Answered by Psychospy, 5/22/95

"Area 51" is a block of government land about 95 miles north of Las Vegas. It is surrounded by the Nevada Test Site and the Nellis Air Force Range. The name "Area 51" supposedly came from a designation appearing on an old map of the Nevada Test Site. Inside Area 51 is a large Air Force base, near the shore of Groom Dry Lake, that the government does not publicly acknowledge. The airspace around the base is off-limits even to most military pilots and is referred to on aviation frequencies as "Dreamland."


The base at Groom Lake has traditionally been America's testing ground for the latest generation of secret aircraft. The U-2, A- 12, SR-71 and F-117A were flight tested here long before being made public. Since the government won't acknowledge anything about the base, it's hard to be know what is going on there now. Common rumors suggest two possible new aircraft, an ultra-high speed spy plane known as "Aurora" and a smaller version of the B-2 which purportedly might replace the F-117A. Most projects at Groom are probably more mundane, though, and of interest only to hard-core military buffs.


This area has long been rich in UFO lore. Whatever you can imagine--captured aliens, underground bases, alien-government collusion--it's all been claimed at Groom Lake. One of the more restrained and interesting stories is the claim by a Las Vegan, Bob Lazar, that he worked with extraterrestrial flying saucers at an installation at Papoose Lake, south of Groom Lake, in an area he calls "S-4." He says he helped "reverse engineer" one of the craft, but that he saw no aliens himself. There seems to be no way to confirm or directly refute this claim.

Since Lazar first made his claims in a locally televised interview, many tourists have been coming to the public lands closest to the base to try to catch glimpses of alien craft in flight. Many believe that they have seen UFOs here, but there are so many UFO-like natural and military phenomena on display here that its hard to separate the wheat from the chaff. Many people have lived in this area all their lives and never seen a UFO. It is important to note that there is a difference between the claim that the government has alien spacecraft in its possession and the claim that you can come here to see flying saucers in flight. In general, the second claim is less credible.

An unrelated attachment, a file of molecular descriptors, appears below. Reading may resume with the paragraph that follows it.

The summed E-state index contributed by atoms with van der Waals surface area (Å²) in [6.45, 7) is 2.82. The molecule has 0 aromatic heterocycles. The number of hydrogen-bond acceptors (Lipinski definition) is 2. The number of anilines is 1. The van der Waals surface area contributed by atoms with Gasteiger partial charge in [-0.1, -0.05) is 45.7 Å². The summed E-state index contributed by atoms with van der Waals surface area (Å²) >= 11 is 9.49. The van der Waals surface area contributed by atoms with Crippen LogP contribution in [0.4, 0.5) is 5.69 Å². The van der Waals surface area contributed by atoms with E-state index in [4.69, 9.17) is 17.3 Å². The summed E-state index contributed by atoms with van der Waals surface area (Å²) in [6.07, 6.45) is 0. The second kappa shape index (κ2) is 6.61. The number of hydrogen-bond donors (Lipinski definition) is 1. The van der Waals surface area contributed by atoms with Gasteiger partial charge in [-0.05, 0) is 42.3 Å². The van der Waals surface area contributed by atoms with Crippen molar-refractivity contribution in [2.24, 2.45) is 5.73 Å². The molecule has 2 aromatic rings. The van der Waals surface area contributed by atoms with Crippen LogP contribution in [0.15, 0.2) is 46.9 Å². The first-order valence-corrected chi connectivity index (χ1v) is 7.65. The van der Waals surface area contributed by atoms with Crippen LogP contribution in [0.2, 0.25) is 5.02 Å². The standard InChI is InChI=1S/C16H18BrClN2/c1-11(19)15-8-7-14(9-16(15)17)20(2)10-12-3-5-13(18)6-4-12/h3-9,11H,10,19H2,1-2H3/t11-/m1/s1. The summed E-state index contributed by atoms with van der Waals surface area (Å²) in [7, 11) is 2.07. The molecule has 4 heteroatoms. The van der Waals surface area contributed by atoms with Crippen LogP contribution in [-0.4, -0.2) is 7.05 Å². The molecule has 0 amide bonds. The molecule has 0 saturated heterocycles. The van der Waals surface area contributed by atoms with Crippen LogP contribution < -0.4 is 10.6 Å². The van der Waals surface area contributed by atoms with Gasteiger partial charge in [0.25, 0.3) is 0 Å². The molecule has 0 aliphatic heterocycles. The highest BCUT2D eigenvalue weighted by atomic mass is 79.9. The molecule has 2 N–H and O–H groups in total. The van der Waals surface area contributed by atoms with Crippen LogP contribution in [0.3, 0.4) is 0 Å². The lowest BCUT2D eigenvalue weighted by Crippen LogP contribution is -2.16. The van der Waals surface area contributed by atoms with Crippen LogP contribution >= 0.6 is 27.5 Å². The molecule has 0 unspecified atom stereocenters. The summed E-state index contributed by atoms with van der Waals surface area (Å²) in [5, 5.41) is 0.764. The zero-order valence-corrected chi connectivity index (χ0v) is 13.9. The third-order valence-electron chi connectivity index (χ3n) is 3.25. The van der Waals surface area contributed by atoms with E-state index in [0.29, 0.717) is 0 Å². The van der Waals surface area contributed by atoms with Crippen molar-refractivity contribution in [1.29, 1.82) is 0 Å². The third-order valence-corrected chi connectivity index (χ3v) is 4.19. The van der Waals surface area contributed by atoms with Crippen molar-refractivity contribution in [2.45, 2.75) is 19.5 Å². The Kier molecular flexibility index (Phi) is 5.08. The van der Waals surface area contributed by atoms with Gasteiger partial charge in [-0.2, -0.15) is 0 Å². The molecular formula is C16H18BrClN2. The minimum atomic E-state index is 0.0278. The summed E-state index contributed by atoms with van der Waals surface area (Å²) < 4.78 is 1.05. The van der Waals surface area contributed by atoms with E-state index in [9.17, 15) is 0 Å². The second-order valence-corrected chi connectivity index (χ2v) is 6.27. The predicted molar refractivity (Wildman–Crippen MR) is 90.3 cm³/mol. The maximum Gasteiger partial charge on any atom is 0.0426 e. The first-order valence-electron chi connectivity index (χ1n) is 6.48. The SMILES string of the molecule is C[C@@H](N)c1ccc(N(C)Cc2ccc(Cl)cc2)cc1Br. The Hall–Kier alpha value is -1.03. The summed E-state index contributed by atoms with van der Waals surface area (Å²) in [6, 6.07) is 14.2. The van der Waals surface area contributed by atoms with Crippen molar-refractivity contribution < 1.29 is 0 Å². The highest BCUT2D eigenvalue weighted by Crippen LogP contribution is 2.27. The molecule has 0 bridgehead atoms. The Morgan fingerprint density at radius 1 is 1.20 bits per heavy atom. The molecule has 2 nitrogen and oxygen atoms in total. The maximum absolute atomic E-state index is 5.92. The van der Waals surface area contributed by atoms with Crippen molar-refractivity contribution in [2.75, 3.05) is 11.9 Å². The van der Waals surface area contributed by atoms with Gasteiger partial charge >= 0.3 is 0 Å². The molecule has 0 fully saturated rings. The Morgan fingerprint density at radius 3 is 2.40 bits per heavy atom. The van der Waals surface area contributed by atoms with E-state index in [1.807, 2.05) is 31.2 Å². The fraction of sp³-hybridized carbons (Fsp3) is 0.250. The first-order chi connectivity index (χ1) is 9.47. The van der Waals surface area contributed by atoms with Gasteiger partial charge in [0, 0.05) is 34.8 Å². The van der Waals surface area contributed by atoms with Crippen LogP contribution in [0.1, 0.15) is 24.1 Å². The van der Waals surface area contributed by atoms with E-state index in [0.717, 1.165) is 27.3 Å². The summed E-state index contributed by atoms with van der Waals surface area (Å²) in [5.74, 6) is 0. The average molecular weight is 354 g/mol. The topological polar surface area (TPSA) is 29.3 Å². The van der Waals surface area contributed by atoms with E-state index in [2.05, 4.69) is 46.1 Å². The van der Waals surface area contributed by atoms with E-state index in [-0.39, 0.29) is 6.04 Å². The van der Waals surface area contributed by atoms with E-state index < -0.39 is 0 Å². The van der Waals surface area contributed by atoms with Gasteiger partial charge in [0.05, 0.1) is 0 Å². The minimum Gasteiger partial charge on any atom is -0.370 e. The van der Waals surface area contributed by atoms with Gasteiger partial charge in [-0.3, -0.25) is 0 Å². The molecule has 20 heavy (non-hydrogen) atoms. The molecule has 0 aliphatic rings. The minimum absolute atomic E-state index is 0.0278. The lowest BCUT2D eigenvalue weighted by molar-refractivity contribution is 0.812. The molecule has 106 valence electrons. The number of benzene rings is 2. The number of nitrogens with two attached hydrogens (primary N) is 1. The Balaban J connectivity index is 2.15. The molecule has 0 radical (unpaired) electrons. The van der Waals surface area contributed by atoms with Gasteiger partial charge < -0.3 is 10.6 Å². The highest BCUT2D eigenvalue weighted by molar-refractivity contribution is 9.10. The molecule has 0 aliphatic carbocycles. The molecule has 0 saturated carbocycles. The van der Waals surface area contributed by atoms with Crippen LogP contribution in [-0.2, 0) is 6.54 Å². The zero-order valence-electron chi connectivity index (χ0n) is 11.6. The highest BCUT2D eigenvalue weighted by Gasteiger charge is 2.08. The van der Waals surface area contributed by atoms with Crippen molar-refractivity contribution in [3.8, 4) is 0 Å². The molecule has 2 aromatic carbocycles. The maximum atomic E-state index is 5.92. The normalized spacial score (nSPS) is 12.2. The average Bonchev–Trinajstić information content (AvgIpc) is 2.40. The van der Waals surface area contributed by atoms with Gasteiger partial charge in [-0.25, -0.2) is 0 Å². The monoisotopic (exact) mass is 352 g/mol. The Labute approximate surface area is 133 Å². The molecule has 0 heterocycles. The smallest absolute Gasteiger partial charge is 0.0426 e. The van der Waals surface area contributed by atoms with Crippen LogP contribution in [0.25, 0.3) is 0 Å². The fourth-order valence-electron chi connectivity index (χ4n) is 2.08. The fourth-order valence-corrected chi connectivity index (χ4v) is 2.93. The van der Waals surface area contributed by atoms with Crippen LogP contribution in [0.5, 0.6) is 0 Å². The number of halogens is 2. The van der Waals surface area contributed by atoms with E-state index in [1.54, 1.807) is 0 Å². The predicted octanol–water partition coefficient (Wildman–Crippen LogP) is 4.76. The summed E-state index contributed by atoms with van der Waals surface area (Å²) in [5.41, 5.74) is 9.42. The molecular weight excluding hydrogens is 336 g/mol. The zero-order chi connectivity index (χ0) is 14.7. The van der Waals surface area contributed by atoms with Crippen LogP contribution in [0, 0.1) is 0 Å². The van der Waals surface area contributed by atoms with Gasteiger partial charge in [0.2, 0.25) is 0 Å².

About 130 miles from Las Vegas, at Mile Marker LN 29.5 on remote Nevada Highway 375, is a lone mailbox used by a local rancher. Since this "Black Mailbox" is the only landmark on this stretch of the highway, this is where the true believers come. Many visitors claim to have seen flying saucer here, although the rancher himself claims to have seen none. There is a lot of intense military war games activity in this area that produces a lot of flares and other interesting lights in the sky--great "UFOs" if you want to see them.

There used to be two viewpoints on public land close to the border--White Sides and Freedom Ridge--where a visitor could legally view the secret Air Force base. These areas were closed by the Air Force in April 1995. You can still see the base from a distant mountain, Tikaboo Peak, but it requires a strenous 1-1/2 hour hike from a remote dirt road.


That's the nickname for the anonymous private security force that patrols the military border. They wear camouflage fatigues without insignia and drive white Jeep Cherokees with government plates. They keep close watch on any visitors that come within a few miles of the border, but they are under orders to avoid contact.


The greatest danger is wandering across the unfenced military border, which would result in your immediate arrest and a fine of up to $600. Wherever a road crosses the border, it is marked by clear "Restricted Area" signs which should not be crossed. In the desert, the border is marked by orange posts every 50 yards. It is unwise to hike near the border at night because the posts become invisible.

Another major danger, when driving, is getting stuck on an remote, unmaintained dirt road that your vehicle cannot handle.


"The Area 51 Viewer's Guide," a 115-page, self-published book by Glenn Campbell, offers general information, a reference list, maps and practical advice for visitors. It is advisable to obtain this guide before you come so that you can be adequately prepared. The cost is $15 plus $4 Priority Mail postage (US), ordered from: Secrecy Oversight Council, HCR Box 38, Rachel, NV 89001. A catalog of other publications is available upon request.

Breaking news is reported in a newsletter, "The Groom Lake Desert Rat," which is available free by email or for $15 per 10 issues by regular mail. Send your request to the address above or [email protected].